we use axon-kafka to publish events from the event store to a Kafka topic, using the following configuration:
we intentionally provide no default values from here on to have a fail-fast behaviour
($ is not a legal character for a kafka topic name or a server URL)
“max.in.flight.requests.per.connection”: “1” # Note that if this setting is set to be greater than 1 and there are failed sends, there is a risk of message re-ordering due to retries (i.e., if retries are enabled).
The application runs in an OpenShift cluster with two replicas.
This worked pretty well so far, but a couple of days ago we noticed a problem for the first time that we could trace back to the ordering of events in the Kafka topic. To be specific, the events that should have been sent, in this order, are:
This is also what we see in the domain_event_entry database table. What we see in the Kafka topic is:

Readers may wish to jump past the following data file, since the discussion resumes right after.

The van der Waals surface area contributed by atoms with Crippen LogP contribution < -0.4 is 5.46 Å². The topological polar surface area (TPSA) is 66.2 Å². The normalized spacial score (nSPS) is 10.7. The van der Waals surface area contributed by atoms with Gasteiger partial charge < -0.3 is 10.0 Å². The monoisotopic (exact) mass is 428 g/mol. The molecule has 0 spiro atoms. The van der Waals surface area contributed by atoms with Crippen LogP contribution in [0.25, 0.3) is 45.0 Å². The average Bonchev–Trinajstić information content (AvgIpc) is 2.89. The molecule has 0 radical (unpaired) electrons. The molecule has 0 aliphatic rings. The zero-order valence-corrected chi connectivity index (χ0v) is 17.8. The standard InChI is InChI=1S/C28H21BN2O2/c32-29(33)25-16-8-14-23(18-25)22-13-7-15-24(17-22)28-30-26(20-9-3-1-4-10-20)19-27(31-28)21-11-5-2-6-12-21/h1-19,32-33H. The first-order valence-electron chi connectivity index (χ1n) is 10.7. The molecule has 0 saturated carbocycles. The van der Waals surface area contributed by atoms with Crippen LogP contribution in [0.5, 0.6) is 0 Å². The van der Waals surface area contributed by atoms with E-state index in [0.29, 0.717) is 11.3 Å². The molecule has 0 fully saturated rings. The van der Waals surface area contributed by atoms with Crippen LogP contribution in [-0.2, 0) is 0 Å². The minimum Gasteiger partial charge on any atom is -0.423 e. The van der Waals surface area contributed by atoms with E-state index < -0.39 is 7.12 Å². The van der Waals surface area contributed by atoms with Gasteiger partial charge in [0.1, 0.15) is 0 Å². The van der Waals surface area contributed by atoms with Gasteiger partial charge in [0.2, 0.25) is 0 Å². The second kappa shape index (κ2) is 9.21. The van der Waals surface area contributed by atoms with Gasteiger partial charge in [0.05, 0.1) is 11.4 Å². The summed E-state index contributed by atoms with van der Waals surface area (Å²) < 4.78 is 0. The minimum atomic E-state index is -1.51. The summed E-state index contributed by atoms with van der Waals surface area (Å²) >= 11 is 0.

with the Kafka CreateTimestamp of the last message being earlier than the one of the first message.
The only way we could think of how this could have happened is this:
Pod 1 tries to send the Create message and fails. Retry is triggered in the Kafka Producer
After 1 second, the axon-kafka adapter times out and reports an error to the TrackingEventProcessor, which goes into error mode and releases the tracking token
Pod 2 picks up the tracking token and retries sending the event. This retry is different from the one built into the Kafka Producer.
Pod 2 succeeds in sending the Create, Assign and Complete messages to Kafka
After that, the Kafka Producer running on Pod 1 retries sending the message and succeeds. The message appears in the commit log after the other ones sent by Pod 2.
Note that a duplicate Create message wouldn’t be a problem in our setup per se. It only becomes a problem because it appears after the other messages.
Now we started thinking about what we could do to avoid this behavior. The easiest solution that came to our minds would be to disable retries in the Kafka Producer (by setting axon.kafka.producer.retries to 0) and let the TrackingProcessor handle all the retrying. Does this generally sound like a good idea or is there anything else we need to consider?
Part of the problem is that the issue seems extremely hard to reproduce so we can only try to reason about it and might never know if we really solved it.
Thanks and Best Regards